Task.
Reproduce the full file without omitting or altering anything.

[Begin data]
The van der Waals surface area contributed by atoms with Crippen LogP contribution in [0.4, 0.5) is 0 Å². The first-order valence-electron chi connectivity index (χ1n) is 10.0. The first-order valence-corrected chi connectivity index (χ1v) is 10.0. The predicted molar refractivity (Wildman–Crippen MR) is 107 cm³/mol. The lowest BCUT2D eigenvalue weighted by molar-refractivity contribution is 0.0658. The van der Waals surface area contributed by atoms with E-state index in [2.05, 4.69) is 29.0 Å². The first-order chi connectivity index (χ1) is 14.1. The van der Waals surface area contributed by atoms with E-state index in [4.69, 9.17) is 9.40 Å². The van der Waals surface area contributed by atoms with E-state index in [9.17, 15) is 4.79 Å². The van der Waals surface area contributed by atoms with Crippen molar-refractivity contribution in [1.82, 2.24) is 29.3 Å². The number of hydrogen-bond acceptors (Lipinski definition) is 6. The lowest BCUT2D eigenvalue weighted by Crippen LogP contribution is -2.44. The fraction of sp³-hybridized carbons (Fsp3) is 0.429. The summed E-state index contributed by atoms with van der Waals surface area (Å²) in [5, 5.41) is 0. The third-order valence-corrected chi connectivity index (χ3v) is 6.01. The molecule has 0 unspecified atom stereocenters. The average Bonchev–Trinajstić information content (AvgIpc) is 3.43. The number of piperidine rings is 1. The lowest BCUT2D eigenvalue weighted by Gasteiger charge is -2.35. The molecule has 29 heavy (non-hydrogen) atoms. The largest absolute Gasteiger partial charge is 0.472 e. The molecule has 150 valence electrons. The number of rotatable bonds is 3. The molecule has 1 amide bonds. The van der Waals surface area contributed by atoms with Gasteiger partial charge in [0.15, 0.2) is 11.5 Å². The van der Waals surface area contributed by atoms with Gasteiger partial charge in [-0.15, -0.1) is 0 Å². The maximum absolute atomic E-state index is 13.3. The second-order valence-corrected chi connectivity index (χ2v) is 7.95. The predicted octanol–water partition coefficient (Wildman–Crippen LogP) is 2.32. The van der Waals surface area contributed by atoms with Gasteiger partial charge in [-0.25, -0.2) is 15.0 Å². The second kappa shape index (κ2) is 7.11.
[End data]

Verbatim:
The van der Waals surface area contributed by atoms with Crippen LogP contribution in [0.4, 0.5) is 0 Å². The first-order valence-electron chi connectivity index (χ1n) is 10.0. The first-order valence-corrected chi connectivity index (χ1v) is 10.0. The predicted molar refractivity (Wildman–Crippen MR) is 107 cm³/mol. The lowest BCUT2D eigenvalue weighted by molar-refractivity contribution is 0.0658. The van der Waals surface area contributed by atoms with E-state index in [2.05, 4.69) is 29.0 Å². The first-order chi connectivity index (χ1) is 14.1. The van der Waals surface area contributed by atoms with E-state index in [4.69, 9.17) is 9.40 Å². The van der Waals surface area contributed by atoms with E-state index in [9.17, 15) is 4.79 Å². The van der Waals surface area contributed by atoms with Crippen molar-refractivity contribution in [1.82, 2.24) is 29.3 Å². The number of hydrogen-bond acceptors (Lipinski definition) is 6. The lowest BCUT2D eigenvalue weighted by Crippen LogP contribution is -2.44. The fraction of sp³-hybridized carbons (Fsp3) is 0.429. The summed E-state index contributed by atoms with van der Waals surface area (Å²) in [5, 5.41) is 0. The third-order valence-corrected chi connectivity index (χ3v) is 6.01. The molecule has 0 unspecified atom stereocenters. The average Bonchev–Trinajstić information content (AvgIpc) is 3.43. The number of piperidine rings is 1. The lowest BCUT2D eigenvalue weighted by Gasteiger charge is -2.35. The molecule has 29 heavy (non-hydrogen) atoms. The largest absolute Gasteiger partial charge is 0.472 e. The molecule has 150 valence electrons. The number of rotatable bonds is 3. The molecule has 1 amide bonds. The van der Waals surface area contributed by atoms with Gasteiger partial charge in [0.15, 0.2) is 11.5 Å². The van der Waals surface area contributed by atoms with Gasteiger partial charge in [-0.15, -0.1) is 0 Å². The maximum absolute atomic E-state index is 13.3. The second-order valence-corrected chi connectivity index (χ2v) is 7.95. The predicted octanol–water partition coefficient (Wildman–Crippen LogP) is 2.32. The van der Waals surface area contributed by atoms with Gasteiger partial charge in [-0.25, -0.2) is 15.0 Å². The second kappa shape index (κ2) is 7.11.